Rising Democrat presidential contender Pete Buttigieg today announced his plan to significantly expand Social Security benefits, create a long-term-care entitlement and require employers to provide a 3% match to employees who opt into his new 401(k) style plan.

The 38-year old South Bend, Ind., mayor, who has soared to a leading position in polling among Democratic presidential candidates in Iowa, said he will pay for his plan by raising taxes on the wealthy.

“I am determined to usher in a new era for older Americans that upholds the unshakable promise that every American should be able to maintain a decent standard of living when they retire,” Buttigieg said in a statement announcing the plan.

While a long-term-care benefit is at the center of his new plan, Buttigieg is also proposing increased Social Security benefits, Social Security fund solvency measures and a new caregiver benefit. The total cost of the plan is unclear, but would be paid for by “greater tax enforcement on the wealthy,” the Buttigieg campaign said.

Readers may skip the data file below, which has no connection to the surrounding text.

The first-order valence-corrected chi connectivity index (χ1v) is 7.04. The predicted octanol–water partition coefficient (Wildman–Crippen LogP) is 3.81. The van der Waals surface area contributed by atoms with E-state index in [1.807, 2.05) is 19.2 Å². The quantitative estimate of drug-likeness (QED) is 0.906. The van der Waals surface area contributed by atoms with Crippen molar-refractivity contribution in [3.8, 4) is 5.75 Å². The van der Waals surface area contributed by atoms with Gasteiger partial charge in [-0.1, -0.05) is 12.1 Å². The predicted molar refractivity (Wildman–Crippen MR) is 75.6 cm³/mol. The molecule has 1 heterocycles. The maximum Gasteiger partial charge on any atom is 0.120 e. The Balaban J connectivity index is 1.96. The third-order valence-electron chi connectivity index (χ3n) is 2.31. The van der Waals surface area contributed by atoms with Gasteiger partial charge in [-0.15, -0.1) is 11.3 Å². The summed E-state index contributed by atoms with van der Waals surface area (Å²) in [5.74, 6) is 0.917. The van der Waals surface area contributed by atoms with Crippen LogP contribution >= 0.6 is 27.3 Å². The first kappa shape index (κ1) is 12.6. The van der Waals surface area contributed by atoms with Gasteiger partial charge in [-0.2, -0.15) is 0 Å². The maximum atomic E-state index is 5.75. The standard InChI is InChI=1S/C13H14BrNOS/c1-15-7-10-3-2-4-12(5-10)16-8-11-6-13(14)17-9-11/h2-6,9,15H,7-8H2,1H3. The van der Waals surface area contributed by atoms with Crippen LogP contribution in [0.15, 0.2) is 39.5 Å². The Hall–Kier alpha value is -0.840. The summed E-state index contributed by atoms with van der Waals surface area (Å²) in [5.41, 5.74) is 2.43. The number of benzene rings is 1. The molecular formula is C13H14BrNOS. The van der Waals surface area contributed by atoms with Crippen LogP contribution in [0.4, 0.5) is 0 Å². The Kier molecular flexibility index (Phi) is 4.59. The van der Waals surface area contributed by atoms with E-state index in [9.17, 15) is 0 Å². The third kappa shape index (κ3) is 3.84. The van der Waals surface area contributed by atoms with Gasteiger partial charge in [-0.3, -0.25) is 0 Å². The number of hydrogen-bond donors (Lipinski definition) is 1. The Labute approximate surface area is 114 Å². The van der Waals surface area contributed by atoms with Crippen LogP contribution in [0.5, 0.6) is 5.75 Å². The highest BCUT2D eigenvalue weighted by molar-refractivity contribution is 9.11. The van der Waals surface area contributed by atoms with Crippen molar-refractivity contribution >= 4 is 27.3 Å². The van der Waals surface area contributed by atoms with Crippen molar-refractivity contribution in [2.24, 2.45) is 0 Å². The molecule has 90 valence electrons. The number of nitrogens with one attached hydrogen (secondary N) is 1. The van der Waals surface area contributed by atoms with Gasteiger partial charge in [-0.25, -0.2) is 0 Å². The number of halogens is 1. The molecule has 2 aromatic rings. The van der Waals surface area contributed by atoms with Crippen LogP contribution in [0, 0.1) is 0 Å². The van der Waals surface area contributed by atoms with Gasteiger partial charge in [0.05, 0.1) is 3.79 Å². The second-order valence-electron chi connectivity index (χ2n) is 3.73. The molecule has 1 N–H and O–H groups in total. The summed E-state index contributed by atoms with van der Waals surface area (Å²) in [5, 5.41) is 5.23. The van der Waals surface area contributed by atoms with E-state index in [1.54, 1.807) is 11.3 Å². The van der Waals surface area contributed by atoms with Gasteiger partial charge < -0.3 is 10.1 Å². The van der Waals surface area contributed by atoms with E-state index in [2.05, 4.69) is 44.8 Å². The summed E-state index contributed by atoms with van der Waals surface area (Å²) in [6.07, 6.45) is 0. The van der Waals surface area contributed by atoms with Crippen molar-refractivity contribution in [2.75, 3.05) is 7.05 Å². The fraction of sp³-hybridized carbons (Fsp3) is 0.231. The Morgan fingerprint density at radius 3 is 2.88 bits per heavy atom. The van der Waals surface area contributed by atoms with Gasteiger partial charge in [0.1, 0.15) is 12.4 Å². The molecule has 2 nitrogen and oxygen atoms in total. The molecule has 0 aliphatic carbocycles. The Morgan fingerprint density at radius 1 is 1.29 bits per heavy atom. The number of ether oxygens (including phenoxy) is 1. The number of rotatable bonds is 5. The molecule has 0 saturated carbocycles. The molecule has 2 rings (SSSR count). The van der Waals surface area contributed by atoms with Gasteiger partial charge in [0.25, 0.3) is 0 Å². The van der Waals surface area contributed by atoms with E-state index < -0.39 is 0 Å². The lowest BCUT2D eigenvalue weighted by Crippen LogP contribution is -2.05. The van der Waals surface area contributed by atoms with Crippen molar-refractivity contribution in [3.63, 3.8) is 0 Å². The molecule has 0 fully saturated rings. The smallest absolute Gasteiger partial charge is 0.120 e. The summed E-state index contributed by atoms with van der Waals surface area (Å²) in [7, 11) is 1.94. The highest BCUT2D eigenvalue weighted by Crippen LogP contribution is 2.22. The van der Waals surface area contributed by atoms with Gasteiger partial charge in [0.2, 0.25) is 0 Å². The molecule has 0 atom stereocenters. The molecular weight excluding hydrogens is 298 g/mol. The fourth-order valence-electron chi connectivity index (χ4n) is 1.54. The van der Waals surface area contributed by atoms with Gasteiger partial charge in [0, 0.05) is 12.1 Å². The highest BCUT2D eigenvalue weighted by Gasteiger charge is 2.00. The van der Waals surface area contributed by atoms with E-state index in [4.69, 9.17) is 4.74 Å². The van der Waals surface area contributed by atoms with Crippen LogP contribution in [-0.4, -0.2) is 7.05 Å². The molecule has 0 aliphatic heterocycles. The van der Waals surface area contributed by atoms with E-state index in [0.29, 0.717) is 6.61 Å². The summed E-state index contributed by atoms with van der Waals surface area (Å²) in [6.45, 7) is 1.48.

Buttigieg’s plan is “asking more from the most fortunate” by raising the Social Security payroll tax cap. Currently, only income up to $132,900 is taxed to pay for Social Security.

Buttigieg’s plan would create a gap where income between $132,900 and $250,000 is not taxed, but where individual income above $250,000 would be taxed.

The plan also notes that 11.3 million people who are currently over 65 would receive benefits from the Buttigieg program at some point in their life.

At the center of the plan is “a historic and free" long-term-care program to protect people over age 65, called Long-Term Care America, that amounts to an addition to the social safety net, the campaign said.

The plan works like this: Every retiree who needs help “with two or more activities of daily living” would get $90 a day to defray the costs of long-term care after some waiting periods based on income. The benefit could be used for things like hiring a home health aide or paying for a nursing home.

Buttigieg includes a range of inducements to encourage seniors to stay at home for care, as opposed to the growing default for many older Americans, which is to spend down assets, go on Medicaid and go into an institution. 

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